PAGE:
Circus freaks in Mazunte
Circus freaks are just people who are better at being freakishly good at things. So good that we make them run away and join the circus.
We went to Mazunte to watch the runaways in action. Getting there was fantastic.
A heavenly ride through the clouds into San Jose Del Pacifico started our trip. Known for its (currently out of season) mushrooms, San Jose is a small tourist town that thrives on the draw of the small fungi. It also happens to boast some magical views, and as we would soon find: magical roads.
After a cheap night in the mountains, (120 pesos for a private room), the road to Mazunte started terribly. Potholes EVERYWHERE. Many terribly placed in the middle of corners.
These would abate, soon giving way to my favorite road this trip. Scraping footpegs really is satisfying!
Jayne wasn’t too far behind, loving every second too!
On to the freaks! Speaking of runaways, we had heard of the Circus festival from our friend Anja, recently “runaway” from her own stay at the Sanctuary where we first met her. The El Nagual hostel is where she was staying, thus where we parked the bikes too. But we hadn’t even run into Anja yet when Alex showed up a day ahead of “schedule” with Ida, Leti and Claudia not far behind! Together we consumed an entire dorm room.
We caught the final three days of the circus fest. There were fantastic performances, and some not so fantastic. The worst performances came from hippie parents not controlling their kids. Multiple occasions saw kids running onto the stage, nearly kicked, set on fire or crash tackled. None of these “nearly’s” came to fruition, to the dissapointment of the crowd. The biggest applause of the three nights came when a clown dove at an escapee child, only narrowly missing her. Woulda taught the rest of those kids a lesson I tells ya… that or if the flaming whip caught one of them behind the ear.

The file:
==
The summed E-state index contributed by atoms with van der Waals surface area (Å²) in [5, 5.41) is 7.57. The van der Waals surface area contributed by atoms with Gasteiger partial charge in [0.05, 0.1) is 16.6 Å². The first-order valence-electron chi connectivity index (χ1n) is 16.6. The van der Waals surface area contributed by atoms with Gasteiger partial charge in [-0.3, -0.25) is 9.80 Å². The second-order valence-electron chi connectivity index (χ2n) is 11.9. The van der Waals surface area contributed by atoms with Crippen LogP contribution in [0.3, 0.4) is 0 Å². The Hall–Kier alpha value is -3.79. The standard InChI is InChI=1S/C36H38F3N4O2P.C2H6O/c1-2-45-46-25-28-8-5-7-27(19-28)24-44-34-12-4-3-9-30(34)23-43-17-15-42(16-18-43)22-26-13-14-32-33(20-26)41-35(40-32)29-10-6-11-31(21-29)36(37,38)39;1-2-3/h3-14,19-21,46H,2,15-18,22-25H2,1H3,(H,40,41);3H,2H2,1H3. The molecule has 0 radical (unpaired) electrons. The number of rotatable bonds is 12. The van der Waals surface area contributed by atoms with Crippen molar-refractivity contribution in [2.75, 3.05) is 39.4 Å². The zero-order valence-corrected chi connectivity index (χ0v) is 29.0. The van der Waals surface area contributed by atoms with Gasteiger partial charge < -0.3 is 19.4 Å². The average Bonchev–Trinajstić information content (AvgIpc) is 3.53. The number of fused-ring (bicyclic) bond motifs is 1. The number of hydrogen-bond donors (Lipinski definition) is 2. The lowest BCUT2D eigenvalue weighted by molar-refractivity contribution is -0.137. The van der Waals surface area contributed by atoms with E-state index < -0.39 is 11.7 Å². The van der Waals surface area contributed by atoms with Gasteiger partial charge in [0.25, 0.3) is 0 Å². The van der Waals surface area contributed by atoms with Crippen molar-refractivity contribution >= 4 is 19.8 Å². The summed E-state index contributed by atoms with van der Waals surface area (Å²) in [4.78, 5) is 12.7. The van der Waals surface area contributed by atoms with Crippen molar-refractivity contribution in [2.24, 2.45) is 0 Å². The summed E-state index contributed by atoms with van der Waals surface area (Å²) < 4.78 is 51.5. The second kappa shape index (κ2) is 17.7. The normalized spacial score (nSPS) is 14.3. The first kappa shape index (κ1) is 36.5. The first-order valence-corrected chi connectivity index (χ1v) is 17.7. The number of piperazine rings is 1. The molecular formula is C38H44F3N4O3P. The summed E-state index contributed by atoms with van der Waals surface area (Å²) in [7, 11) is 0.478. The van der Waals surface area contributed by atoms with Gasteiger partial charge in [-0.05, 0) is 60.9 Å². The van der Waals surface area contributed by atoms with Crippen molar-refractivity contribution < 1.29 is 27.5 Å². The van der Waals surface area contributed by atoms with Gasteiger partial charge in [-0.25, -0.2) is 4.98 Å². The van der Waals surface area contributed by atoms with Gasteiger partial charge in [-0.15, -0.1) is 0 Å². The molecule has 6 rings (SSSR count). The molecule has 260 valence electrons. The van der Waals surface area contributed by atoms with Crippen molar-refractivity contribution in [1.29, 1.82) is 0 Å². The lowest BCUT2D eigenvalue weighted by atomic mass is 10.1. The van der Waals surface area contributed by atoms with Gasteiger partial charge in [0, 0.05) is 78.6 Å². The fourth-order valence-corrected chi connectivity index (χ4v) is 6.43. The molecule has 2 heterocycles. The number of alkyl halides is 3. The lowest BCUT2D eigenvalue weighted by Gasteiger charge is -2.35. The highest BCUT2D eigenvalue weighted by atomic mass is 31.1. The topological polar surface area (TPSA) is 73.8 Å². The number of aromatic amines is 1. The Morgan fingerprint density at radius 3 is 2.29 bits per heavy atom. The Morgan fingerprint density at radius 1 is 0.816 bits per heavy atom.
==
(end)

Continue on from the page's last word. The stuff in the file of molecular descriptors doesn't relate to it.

With 6 in one room, and 7 in our crew, the group think troubles of indecisiveness showed themselves on occasion. Fortunately everyone was happy to go off and do their own thing. My thing was playing ultimate on the beach everyday.
In future, I will take photos of Ultimate for the ‘Ultimate’ride blog. When I do, they will appear in about this region of the blog post. For now, imagine multiple days of ulti on the beach.
Like this beach:
Swimming in the waves was terrifyingly fun. Getting out past the break was hard enough, timing your swim back in without being slammed into the bottom took finesse. Turns out that I missed the color coding that goes along with “swim between the flags”. When the flags are red, DON’T SWIM. The lifeguards would inform us someone died one beach over during our stay. Back to the frisbee. And massages.
Mazunte is a bit of a hippy town, wherein you can find free workshops all over. One such workshop was to allow newly trained masseuses to practice. We took that opportunity.
Massages didn’t cure all that ailed us. We had some good nights out. Alex and I had the “sit” of a lifetime. It’s interesting how two plastic chairs among a large throng of dirty hippies can make for hours of entertainment. Just point the chairs and demand to be entertained! Jayne rescued a drunk lass who had fallen asleep in the street, violin and amp laying beside her. She slept in the hammock at our hostel, not knowing where she lived. She also vomited beside that hammock, leaving behind the wafting smell of vomit every time you sat in that hammock afterwards. Maybe she should have been left in the street. Speaking of vomit, half our room ended up sick with stomach ailments, colds, or both. Jayne and I moved out into our tent to escape. Alex did too, but was too late. A nasty cough took him over. He would not improve quickly. The girls were staying to work at the hostel, and we knew we would meet up with Alex down the road, so Jayne and I said our goodbyes and left them all to heal at the hostel while we left to find ourselves a less inhabited beach down the highway. We succeeded.
Motorcycle Minute: I fixed Alexs’ blown fuse on his 12v plug. Putting the multimeter to use!
Met a KLR gent headed to Argentina and back in 2 months! He’s likely in Argentina now, having seen little and bought lots of gasoline. Each to his own. Neat guy too!
Jugs has a ‘knock’ from the front end over bumps on occasion. I think the 80000kms has begun to wear down the front suspension a touch. Nothing critical for now.